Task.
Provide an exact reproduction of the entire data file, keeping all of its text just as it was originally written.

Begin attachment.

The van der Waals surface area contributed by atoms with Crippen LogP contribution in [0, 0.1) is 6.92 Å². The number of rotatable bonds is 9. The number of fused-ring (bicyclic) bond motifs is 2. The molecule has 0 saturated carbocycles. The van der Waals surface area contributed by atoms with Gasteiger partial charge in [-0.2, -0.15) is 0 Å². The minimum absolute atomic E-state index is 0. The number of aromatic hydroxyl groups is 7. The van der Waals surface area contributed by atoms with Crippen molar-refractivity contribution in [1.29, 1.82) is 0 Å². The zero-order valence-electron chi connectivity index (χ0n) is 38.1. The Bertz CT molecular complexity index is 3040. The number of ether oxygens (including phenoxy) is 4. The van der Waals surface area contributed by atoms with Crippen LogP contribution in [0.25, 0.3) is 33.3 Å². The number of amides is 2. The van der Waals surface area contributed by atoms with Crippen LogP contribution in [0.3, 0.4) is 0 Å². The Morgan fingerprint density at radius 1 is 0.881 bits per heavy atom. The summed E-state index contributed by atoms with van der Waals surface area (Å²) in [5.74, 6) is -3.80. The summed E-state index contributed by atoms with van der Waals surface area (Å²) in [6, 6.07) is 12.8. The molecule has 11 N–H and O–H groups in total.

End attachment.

The van der Waals surface area contributed by atoms with Crippen LogP contribution in [0, 0.1) is 6.92 Å². The number of rotatable bonds is 9. The number of fused-ring (bicyclic) bond motifs is 2. The molecule has 0 saturated carbocycles. The van der Waals surface area contributed by atoms with Gasteiger partial charge in [-0.2, -0.15) is 0 Å². The minimum absolute atomic E-state index is 0. The number of aromatic hydroxyl groups is 7. The van der Waals surface area contributed by atoms with Crippen molar-refractivity contribution in [1.29, 1.82) is 0 Å². The zero-order valence-electron chi connectivity index (χ0n) is 38.1. The Bertz CT molecular complexity index is 3040. The number of ether oxygens (including phenoxy) is 4. The van der Waals surface area contributed by atoms with Crippen LogP contribution in [0.25, 0.3) is 33.3 Å². The number of amides is 2. The van der Waals surface area contributed by atoms with Crippen LogP contribution in [0.3, 0.4) is 0 Å². The Morgan fingerprint density at radius 1 is 0.881 bits per heavy atom. The summed E-state index contributed by atoms with van der Waals surface area (Å²) in [5.74, 6) is -3.80. The summed E-state index contributed by atoms with van der Waals surface area (Å²) in [6, 6.07) is 12.8. The molecule has 11 N–H and O–H groups in total.